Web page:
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Date of Award


Document Type

Dissertation - Pacific Access Restricted

Degree Name

Doctor of Education (Ed.D.)



First Advisor

Dennis Brennan

First Committee Member

Steve Siera

Second Committee Member

Rita M. Kemp

Third Committee Member

David P. Baral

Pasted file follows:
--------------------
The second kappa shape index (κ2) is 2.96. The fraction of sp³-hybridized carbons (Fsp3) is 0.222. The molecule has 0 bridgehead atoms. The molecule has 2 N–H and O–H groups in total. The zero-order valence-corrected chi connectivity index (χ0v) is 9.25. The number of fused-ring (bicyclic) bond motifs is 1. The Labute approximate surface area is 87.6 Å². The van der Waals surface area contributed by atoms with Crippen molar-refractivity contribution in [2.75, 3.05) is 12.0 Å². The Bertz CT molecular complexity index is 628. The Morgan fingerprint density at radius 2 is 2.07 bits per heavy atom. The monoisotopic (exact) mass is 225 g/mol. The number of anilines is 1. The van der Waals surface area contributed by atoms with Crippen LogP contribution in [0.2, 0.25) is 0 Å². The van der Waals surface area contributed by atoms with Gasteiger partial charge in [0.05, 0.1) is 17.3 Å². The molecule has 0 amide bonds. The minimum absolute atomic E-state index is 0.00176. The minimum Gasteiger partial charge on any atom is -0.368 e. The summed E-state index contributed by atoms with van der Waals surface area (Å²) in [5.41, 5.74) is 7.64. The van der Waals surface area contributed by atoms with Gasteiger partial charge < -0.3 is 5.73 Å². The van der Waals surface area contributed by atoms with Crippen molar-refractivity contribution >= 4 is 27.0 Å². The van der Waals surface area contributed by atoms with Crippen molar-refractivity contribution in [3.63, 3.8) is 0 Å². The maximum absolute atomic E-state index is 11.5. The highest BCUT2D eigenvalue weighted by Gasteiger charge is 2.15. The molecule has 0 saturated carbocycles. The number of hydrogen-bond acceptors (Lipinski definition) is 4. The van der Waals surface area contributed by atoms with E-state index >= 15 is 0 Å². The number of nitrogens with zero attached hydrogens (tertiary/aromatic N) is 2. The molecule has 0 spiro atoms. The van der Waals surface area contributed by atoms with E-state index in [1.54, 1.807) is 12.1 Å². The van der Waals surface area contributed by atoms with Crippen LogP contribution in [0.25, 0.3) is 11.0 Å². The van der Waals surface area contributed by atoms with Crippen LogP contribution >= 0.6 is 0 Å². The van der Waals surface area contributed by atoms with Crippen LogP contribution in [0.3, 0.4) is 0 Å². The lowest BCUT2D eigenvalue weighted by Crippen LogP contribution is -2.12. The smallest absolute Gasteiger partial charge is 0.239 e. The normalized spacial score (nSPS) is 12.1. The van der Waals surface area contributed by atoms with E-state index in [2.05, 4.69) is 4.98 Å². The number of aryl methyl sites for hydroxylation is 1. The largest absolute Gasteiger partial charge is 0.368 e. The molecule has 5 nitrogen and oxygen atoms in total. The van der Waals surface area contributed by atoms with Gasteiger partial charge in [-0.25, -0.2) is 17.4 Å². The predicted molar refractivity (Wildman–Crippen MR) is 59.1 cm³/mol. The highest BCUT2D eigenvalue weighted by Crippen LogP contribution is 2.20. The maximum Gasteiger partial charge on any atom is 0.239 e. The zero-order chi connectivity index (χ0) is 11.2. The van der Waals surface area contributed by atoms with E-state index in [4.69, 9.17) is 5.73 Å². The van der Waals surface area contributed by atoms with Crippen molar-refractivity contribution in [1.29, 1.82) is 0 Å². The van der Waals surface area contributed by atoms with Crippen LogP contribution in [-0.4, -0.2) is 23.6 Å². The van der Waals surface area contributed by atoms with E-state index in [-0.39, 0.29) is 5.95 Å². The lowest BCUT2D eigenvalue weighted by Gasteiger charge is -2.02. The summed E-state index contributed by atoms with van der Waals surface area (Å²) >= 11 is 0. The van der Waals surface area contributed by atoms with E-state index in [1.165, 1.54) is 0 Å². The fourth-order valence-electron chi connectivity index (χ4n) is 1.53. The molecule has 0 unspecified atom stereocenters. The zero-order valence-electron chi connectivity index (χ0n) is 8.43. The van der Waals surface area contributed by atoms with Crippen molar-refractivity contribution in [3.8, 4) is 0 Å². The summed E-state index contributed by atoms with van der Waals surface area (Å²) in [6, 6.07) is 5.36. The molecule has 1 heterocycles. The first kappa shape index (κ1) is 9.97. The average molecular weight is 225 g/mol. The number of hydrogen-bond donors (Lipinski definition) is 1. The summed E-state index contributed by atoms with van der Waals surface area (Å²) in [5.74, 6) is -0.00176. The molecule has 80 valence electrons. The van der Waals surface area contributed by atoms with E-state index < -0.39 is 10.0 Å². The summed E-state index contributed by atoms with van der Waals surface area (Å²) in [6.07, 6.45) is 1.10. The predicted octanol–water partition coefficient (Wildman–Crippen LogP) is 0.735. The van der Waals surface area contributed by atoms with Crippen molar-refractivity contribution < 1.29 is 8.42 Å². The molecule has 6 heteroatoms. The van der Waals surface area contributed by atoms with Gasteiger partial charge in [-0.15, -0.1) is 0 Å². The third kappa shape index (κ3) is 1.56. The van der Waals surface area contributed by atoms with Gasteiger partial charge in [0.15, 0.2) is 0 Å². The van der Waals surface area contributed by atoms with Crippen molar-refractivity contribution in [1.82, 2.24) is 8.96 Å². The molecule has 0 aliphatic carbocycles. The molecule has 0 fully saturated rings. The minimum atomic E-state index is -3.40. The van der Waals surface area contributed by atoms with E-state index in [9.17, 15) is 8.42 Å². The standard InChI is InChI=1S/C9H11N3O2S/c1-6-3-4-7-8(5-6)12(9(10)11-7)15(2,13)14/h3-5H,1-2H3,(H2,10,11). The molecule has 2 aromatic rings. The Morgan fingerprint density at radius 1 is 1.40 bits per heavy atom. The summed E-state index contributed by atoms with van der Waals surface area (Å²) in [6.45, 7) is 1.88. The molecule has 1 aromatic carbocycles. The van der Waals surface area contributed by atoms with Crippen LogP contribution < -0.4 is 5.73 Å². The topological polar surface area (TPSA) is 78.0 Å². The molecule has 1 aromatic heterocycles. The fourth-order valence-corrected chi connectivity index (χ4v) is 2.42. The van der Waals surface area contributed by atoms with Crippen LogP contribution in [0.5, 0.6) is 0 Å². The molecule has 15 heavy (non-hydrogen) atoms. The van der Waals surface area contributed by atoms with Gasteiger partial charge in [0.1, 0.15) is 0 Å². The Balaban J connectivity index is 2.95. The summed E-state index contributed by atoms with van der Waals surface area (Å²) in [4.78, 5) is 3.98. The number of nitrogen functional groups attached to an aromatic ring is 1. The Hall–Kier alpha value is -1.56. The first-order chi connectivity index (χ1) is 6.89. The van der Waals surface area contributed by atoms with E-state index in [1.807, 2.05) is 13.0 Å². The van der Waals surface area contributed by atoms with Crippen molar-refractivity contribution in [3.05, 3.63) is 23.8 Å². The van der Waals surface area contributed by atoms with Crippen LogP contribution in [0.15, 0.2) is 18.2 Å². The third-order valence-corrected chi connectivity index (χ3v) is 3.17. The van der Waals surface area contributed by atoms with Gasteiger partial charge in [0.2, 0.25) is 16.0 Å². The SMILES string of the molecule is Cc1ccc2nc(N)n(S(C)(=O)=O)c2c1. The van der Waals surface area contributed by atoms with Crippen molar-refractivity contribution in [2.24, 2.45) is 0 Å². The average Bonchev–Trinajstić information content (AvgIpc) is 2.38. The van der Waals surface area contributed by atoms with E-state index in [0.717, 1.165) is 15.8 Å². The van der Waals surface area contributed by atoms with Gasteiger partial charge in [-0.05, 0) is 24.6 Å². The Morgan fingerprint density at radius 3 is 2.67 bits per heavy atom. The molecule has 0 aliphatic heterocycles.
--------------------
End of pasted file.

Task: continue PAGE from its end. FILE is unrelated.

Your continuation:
The purposes of this survey study were to determine how disciplinarians perceive: (1) student peer conflict management programs as affecting their student discipline workloads, (2) their student peer conflict management programs' influence on school climate, (3) the need for student peer conflict management programs in California public high schools, and (4) the characteristics of their student peer conflict management programs. The sample population in this study consisted of 68 disciplinarians in high schools having student peer conflict management programs. The design incorporated closed-ended questions, open-ended questions, ranking items, and rating items. Statistical analysis included frequencies and percentages. The findings of this study indicated that disciplinarians perceive: (1) Their discipline overloads are eased by student peer conflict management programs. (2) The programs serve to enhance school climates. (3) There is a need for student peer conflict management in California public high schools. (4) Programs in California high schools are unique to their specific sites. The following were some of the conclusions reached: (1) When student discipline problems are resolved by student peer conflict management teams, the volume of administrative student contact is reduced. It is interesting to note that more disciplinarians ranked "longer single contacts" (with students) as their highest priority for use of "saved time." (2) Student peer conflict management activity creates or facilitates numerous conditions which contribute to enhancing school climates. (3) Peer student conflict management programs meet psychological and social needs of students individually and collectively. It is more desirable to have a system in which students can find solutions to their problems rather than punishment increments which pave the way to suspensions and expulsion. (4) The findings of this study reflect the literature which covers the national spectrum of student peer conflict management programs. A state framework needs to be developed, which would be inclusive of successful elements of student peer conflict management programs as outlined in the survey of literature.



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